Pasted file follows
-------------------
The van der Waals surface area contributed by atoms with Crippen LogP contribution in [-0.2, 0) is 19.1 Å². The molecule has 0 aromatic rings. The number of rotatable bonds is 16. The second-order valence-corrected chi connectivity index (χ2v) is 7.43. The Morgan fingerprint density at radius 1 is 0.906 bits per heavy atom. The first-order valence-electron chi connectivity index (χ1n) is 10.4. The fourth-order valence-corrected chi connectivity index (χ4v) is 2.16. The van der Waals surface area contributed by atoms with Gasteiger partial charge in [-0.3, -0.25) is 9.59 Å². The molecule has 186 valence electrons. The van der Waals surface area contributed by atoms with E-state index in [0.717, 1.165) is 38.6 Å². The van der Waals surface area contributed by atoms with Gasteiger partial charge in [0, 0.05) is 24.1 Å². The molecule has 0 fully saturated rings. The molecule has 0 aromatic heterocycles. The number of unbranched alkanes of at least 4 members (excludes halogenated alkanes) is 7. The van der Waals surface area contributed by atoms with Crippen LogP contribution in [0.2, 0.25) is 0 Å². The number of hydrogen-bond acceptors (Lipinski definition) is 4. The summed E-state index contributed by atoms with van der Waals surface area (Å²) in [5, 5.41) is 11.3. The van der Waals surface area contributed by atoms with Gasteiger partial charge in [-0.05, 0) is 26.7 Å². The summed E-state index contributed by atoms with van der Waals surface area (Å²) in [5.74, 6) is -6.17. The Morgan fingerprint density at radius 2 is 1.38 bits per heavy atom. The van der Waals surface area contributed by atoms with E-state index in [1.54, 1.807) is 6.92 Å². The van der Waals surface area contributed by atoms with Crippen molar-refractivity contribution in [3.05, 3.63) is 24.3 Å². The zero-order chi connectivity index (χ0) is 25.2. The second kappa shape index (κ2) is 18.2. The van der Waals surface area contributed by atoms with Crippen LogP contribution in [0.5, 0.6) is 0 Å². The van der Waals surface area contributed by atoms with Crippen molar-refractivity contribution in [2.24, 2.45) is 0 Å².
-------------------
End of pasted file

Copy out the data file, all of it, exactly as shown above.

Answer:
The van der Waals surface area contributed by atoms with Crippen LogP contribution in [-0.2, 0) is 19.1 Å². The molecule has 0 aromatic rings. The number of rotatable bonds is 16. The second-order valence-corrected chi connectivity index (χ2v) is 7.43. The Morgan fingerprint density at radius 1 is 0.906 bits per heavy atom. The first-order valence-electron chi connectivity index (χ1n) is 10.4. The fourth-order valence-corrected chi connectivity index (χ4v) is 2.16. The van der Waals surface area contributed by atoms with Gasteiger partial charge in [-0.3, -0.25) is 9.59 Å². The molecule has 186 valence electrons. The van der Waals surface area contributed by atoms with E-state index in [0.717, 1.165) is 38.6 Å². The van der Waals surface area contributed by atoms with Gasteiger partial charge in [0, 0.05) is 24.1 Å². The molecule has 0 fully saturated rings. The molecule has 0 aromatic heterocycles. The number of unbranched alkanes of at least 4 members (excludes halogenated alkanes) is 7. The van der Waals surface area contributed by atoms with Crippen LogP contribution in [0.2, 0.25) is 0 Å². The number of hydrogen-bond acceptors (Lipinski definition) is 4. The summed E-state index contributed by atoms with van der Waals surface area (Å²) in [5, 5.41) is 11.3. The van der Waals surface area contributed by atoms with Gasteiger partial charge in [-0.05, 0) is 26.7 Å². The summed E-state index contributed by atoms with van der Waals surface area (Å²) in [5.74, 6) is -6.17. The Morgan fingerprint density at radius 2 is 1.38 bits per heavy atom. The van der Waals surface area contributed by atoms with E-state index in [1.54, 1.807) is 6.92 Å². The van der Waals surface area contributed by atoms with Crippen molar-refractivity contribution in [3.05, 3.63) is 24.3 Å². The zero-order chi connectivity index (χ0) is 25.2. The second kappa shape index (κ2) is 18.2. The van der Waals surface area contributed by atoms with Crippen LogP contribution in [0.5, 0.6) is 0 Å². The van der Waals surface area contributed by atoms with Crippen molar-refractivity contribution in [2.24, 2.45) is 0 Å².